Anti-Abortion Laws Cause More Domestic Violence Deaths, According to New Study

"When you can’t get abortion or reproductive care in your community, you’re just more vulnerable to violence,” one domestic violence expert told Jezebel.

Anti-Abortion Laws Cause More Domestic Violence Deaths, According to New Study

One year ago, a Texas woman was killed by her partner—who had a prior record of domestic violence—for getting an abortion. Before that, in the summer of 2022, a Missouri man was sentenced to life in prison for murdering his wife in 2019; before she went missing, she’d searched on her cell phone, “What to do if your husband is upset you are pregnant.”

Homicide, often by an intimate partner, is the leading cause of death for pregnant people, and abusive situations are likely to escalate when someone becomes pregnant. Now, a new study published Monday by Health Affairs, finds that there’s a direct link between anti-abortion laws and a higher rate of domestic violence-related homicide. Specifically, these laws—known as TRAP (Targeted Regulation of Abortion Providers) laws—use burdensome, often impossible requirements to shut down abortion clinics. Ironically enough, anti-abortion lawmakers have long justified that TRAP laws are necessary for “women’s safety.”

The study analyzed data collected between 2014 and 2020 and found that enforcing just one TRAP law on one clinic led to a 3.4% increase in the rate of domestic violence homicides in the state. Researchers wrote that in this six-year time period, an estimated 24 women and girls between the ages of 10 to 44 were the victim of an intimate partner violence-related homicide, that was associated with TRAP laws. And it’s crucial to highlight that the data collected was only until 2020, two years before the Supreme Court overturned Roe v. Wade. Over a dozen states have since enacted total or near-total abortion bans, while others maintain severe restrictions. 

“When you can’t get abortion or reproductive care in your community, you’re just more vulnerable to violence,” Marrium Durrani, vice president of policy at the National Domestic Violence Hotline told Jezebel. Last summer, the Hotline reported that calls involving acts of reproductive coercion, or abusive partners trying to coerce their victims’ reproductive decision-making, had doubled since the Dobbs v. Jackson Women’s Health decision that reversed Roe.

In Oklahoma, which banned abortion after Dobbs and has the highest rate of domestic violence in the United States, advocates working in victim services say the state’s abortion laws have put victims at greater risk. “We’ve had a few patients come in saying that [their abusers] just keep the patient pregnant so they can’t leave,” a forensic nurse administrator at the Tulsa Police Department told Mother Jones earlier this year.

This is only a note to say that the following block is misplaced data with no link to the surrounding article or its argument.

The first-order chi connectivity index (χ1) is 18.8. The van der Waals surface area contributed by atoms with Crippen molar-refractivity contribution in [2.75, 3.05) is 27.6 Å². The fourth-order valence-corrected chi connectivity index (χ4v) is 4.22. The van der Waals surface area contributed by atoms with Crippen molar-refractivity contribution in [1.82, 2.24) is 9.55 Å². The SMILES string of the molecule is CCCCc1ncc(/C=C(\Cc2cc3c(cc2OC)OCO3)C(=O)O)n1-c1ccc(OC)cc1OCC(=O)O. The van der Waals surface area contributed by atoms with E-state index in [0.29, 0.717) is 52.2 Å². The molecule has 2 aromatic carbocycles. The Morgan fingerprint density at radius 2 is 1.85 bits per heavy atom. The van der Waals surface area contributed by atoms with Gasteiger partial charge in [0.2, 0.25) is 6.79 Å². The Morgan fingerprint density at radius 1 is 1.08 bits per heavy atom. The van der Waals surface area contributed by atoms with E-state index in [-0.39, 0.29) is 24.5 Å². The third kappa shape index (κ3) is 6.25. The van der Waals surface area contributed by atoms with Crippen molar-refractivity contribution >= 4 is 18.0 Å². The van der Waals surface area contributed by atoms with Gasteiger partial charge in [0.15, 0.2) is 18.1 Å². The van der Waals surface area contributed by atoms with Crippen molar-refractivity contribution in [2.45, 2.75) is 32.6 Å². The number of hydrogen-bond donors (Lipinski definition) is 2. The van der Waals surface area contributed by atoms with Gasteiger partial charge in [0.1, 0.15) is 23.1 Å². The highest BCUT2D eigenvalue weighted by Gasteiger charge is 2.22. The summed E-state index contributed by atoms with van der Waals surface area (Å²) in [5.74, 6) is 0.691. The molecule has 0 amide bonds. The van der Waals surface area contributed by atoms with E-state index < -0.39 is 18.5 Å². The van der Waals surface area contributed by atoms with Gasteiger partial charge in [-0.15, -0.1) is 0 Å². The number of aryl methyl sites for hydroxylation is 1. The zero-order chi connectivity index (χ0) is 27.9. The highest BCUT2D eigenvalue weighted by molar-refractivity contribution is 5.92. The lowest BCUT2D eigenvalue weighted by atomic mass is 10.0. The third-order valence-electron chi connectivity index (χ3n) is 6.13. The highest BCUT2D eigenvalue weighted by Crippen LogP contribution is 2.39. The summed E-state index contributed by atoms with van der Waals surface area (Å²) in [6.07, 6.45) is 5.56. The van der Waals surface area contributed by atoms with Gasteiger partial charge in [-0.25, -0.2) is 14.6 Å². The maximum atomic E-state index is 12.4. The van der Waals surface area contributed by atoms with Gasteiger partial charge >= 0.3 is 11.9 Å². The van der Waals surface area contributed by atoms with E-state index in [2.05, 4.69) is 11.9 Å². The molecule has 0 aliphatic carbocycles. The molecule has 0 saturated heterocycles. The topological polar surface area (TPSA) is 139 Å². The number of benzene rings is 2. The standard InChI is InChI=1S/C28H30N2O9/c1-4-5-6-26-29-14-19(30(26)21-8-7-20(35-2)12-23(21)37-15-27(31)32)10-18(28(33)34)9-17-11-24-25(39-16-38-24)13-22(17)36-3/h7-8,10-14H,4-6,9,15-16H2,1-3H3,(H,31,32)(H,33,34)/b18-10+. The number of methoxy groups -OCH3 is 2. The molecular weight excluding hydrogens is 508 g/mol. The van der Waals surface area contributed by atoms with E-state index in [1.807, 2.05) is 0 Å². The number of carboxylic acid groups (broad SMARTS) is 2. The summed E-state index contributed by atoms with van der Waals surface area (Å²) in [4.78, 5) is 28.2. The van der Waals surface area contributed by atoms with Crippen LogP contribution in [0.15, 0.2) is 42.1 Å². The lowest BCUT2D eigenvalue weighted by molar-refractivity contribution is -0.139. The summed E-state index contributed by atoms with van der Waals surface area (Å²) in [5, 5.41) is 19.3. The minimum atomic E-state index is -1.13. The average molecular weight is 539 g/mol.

According to Durrani, the Hotline has heard from victims living in states with abortion bans that their partners tampered with their birth control or weaponized confusing laws to stop them from seeking abortion care. The organization has also heard from a caller whose partner didn’t allow her to use contraception, and then threatened to kill her after she became pregnant; another caller became pregnant in a state that banned abortion after her partner sexually assaulted her. (Birth control sabotage is a common feature of abusive relationships: Fifteen percent of women experiencing physical violence from a male partner have also reported birth control sabotage, and a quarter of adolescent girls with an abusive male partner have reported that their partner attempted to impregnate them by interfering with their contraception.)

“Survivors are being trapped by these abortion laws,” Durrani said, “and in this really terrible new landscape, it’s only going to, frankly, cause more death, more violence targeting people who are in abusive relationships.” Durrani also pointed to previous research like the Turnaway Study, which similarly found that people who are denied abortion care are at a significantly greater risk of long-term domestic violence. “You might find people tied to their abusers for much longer if they have children with them, creating heightened, longer-term danger.”

Rita Smith, vice president of external relations at Domestic Shelters, told Jezebel that “abusers are good at using every tactic, every strategy, every tool—including the law—to control the life of a victim.” This can include “refusing to let them see a doctor, or get abortion,” or, as we’ve already seen, using abortion bans to “harass victims with lawsuits” for obtaining abortion care. “They find opportunities everywhere,” Smith said. “Abortion bans have created a new opportunity.” Bans have also created a culture of fear that prevents doctors and advocates from freely communicating with victims about getting an abortion, Smith said. It’s a tremendous loss because information like this can be “life-saving” for victims.

“Criminal justice data is often lagging, so we may not fully see the impact of these laws on domestic violence victims for years,” Smith added, “but I would be really surprised if we don’t see an increase in the number of domestic violence homicides during this time, in abortion restrictive states.” Between confusion about when hospitals in states can act to save pregnant people’s lives, and, as this new study shows, greater exposure to intimate partner violence homicide in connection with abortion restrictions, it’s clear to Smith what’s happening: “We’re seeing a cultural shift in what the value of women’s lives is.”

Inline Feedbacks
View all comments
Share Tweet Submit Pin